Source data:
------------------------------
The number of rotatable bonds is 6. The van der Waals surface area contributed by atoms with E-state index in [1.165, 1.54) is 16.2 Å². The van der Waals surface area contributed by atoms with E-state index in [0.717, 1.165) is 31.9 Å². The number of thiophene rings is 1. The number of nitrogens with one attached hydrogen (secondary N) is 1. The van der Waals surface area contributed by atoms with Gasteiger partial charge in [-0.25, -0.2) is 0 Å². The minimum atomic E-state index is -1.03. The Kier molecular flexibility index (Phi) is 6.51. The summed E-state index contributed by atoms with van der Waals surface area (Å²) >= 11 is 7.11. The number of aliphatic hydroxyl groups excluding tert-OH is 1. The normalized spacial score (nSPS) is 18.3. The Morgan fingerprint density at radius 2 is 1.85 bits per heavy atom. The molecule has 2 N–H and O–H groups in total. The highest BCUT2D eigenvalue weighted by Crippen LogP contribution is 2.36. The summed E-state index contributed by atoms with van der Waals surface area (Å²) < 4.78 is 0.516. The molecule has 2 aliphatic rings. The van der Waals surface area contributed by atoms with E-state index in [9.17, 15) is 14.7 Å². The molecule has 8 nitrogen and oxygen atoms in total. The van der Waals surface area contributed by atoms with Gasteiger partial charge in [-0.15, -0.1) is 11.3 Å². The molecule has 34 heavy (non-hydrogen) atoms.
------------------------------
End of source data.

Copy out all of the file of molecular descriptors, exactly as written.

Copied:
The number of rotatable bonds is 6. The van der Waals surface area contributed by atoms with E-state index in [1.165, 1.54) is 16.2 Å². The van der Waals surface area contributed by atoms with E-state index in [0.717, 1.165) is 31.9 Å². The number of thiophene rings is 1. The number of nitrogens with one attached hydrogen (secondary N) is 1. The van der Waals surface area contributed by atoms with Gasteiger partial charge in [-0.25, -0.2) is 0 Å². The minimum atomic E-state index is -1.03. The Kier molecular flexibility index (Phi) is 6.51. The summed E-state index contributed by atoms with van der Waals surface area (Å²) >= 11 is 7.11. The number of aliphatic hydroxyl groups excluding tert-OH is 1. The normalized spacial score (nSPS) is 18.3. The Morgan fingerprint density at radius 2 is 1.85 bits per heavy atom. The molecule has 2 N–H and O–H groups in total. The highest BCUT2D eigenvalue weighted by Crippen LogP contribution is 2.36. The summed E-state index contributed by atoms with van der Waals surface area (Å²) < 4.78 is 0.516. The molecule has 2 aliphatic rings. The van der Waals surface area contributed by atoms with E-state index in [9.17, 15) is 14.7 Å². The molecule has 8 nitrogen and oxygen atoms in total. The van der Waals surface area contributed by atoms with Gasteiger partial charge in [-0.15, -0.1) is 11.3 Å². The molecule has 34 heavy (non-hydrogen) atoms.